Turbocharge HTTP requests in Ruby

The problem The slowest part in many applications is I/O, especially network I/O. We spend a lot of trying to make sure we reduce the number of calls and cache results of API calls to 3rd party services and resources. Imagine we want to get data from Rick and Morty API . In this article, we are going to speed up subsequent requests to this API by almost 4x times . The solution And yet there's a trick that even very senior developers and popular API library/clients forget about that can shave off precious time of your network calls built right into HTTP. Establishing an HTTP connection is very costly, especially if it uses TLS . This is a fixed price added to your HTTP calls that can be avoided by using keep-alive - a mechanism built into HTTP. According to Wiki : HTTP keep-alive, or HTTP connection reuse, is the idea of using a single TCP connection to send and receive multiple HTTP requests/responses, as opposed to opening a new connection

Next.js: restrict pages to authenticated users

Many websites have pages that need to be restricted to authenticated users, for example profile pages or dashboards. Next.js web framework comes with a lot of functionality built-in JS compilation, rendering code on server and caching. When it comes to most other aspecs, it's up to a programmer to build, including such needed functionality as restricting access to some pages only to authenticated users. In this article we are going to build just that: a function that augments a page object, that could be used like that: Here's the implementation in TypeScript: In order to make it work on server we are going to need one more utility function fetchWithCookies . When making HTTP request from inside a Web Browser, the browser automatically sends cookies with each requests and then stores new cookies if a response comes in with set-cookie header. On server-side we need to build this feature ourselves, because neither Next.js nor NodeJS make any a

Phone Authentication in Ruby

Using SMS to authenticate a user has the following benefits: Everybody has a phone. Users don't have to remember passwords. Protect against robots & duplicate accounts. Familiarity. You should not use SMS a sole authentication method for systems that require high-security. What I am going to cover in this article is how to make an API that generates "phone tokens" that can be used to sign-in / sign-up. This way you don't need to create a user record before a phone is verified. User stories Below is 2 user stories we are going to cover. As a returning user. I want to sign-in . I go to the login screen and enter my phone . I receive an SMS with the verification code, enter the code . I am logged in. As a new user. I want to sign-up . I go to the login screen and enter my phone . I receive an SMS with the verification code, enter the code . I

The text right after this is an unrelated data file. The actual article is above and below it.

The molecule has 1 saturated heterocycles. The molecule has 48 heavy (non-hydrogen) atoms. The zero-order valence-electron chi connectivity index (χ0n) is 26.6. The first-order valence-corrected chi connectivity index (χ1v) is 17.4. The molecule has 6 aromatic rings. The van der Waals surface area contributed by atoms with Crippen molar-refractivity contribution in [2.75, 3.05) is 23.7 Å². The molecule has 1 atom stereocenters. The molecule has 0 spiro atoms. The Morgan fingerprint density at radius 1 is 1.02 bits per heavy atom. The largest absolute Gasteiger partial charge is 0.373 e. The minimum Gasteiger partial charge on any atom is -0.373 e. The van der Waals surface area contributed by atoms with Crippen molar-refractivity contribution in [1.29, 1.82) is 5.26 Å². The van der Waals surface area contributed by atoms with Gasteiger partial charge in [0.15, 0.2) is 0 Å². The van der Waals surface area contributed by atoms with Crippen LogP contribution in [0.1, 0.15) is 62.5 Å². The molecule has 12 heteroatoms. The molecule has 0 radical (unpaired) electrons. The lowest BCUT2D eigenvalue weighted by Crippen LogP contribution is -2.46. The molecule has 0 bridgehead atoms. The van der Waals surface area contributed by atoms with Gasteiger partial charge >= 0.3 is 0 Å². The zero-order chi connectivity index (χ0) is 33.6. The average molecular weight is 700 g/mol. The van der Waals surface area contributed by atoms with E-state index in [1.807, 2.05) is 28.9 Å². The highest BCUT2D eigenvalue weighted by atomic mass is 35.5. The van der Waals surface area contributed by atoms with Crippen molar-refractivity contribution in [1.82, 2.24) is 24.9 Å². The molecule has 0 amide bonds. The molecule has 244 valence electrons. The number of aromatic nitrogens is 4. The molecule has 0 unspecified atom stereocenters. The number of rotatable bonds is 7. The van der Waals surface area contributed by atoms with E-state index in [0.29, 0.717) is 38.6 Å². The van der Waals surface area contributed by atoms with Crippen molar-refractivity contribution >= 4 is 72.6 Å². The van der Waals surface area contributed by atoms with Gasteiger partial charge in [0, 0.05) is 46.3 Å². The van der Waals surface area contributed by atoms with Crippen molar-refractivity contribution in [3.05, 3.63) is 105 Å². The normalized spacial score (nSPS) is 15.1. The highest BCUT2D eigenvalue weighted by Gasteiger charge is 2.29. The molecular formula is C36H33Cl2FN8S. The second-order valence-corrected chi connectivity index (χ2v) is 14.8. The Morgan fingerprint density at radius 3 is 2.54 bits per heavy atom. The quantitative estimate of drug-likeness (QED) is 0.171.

Encrypt & Decrypt text in Ruby

If you want to pass some information to a client that you don't want the client to read or temper with, read on! The usage of our TextEncryptor is straightforward: data = { ... } serialized_data = JSON.dump(data) encoded_data = TextEncryptor.encrypt(serialized_data) # ... serialized_data = TextEncryptor.decrypt(encoded_data) data = JSON.parse(serialized_data) Implementation: One of the ways I use this is to store a proof that a phone number is verified on client side and allow exchanging that encoded phone number token to login or signup. You can read more about this in one of the following blog posts. Thank you for reading!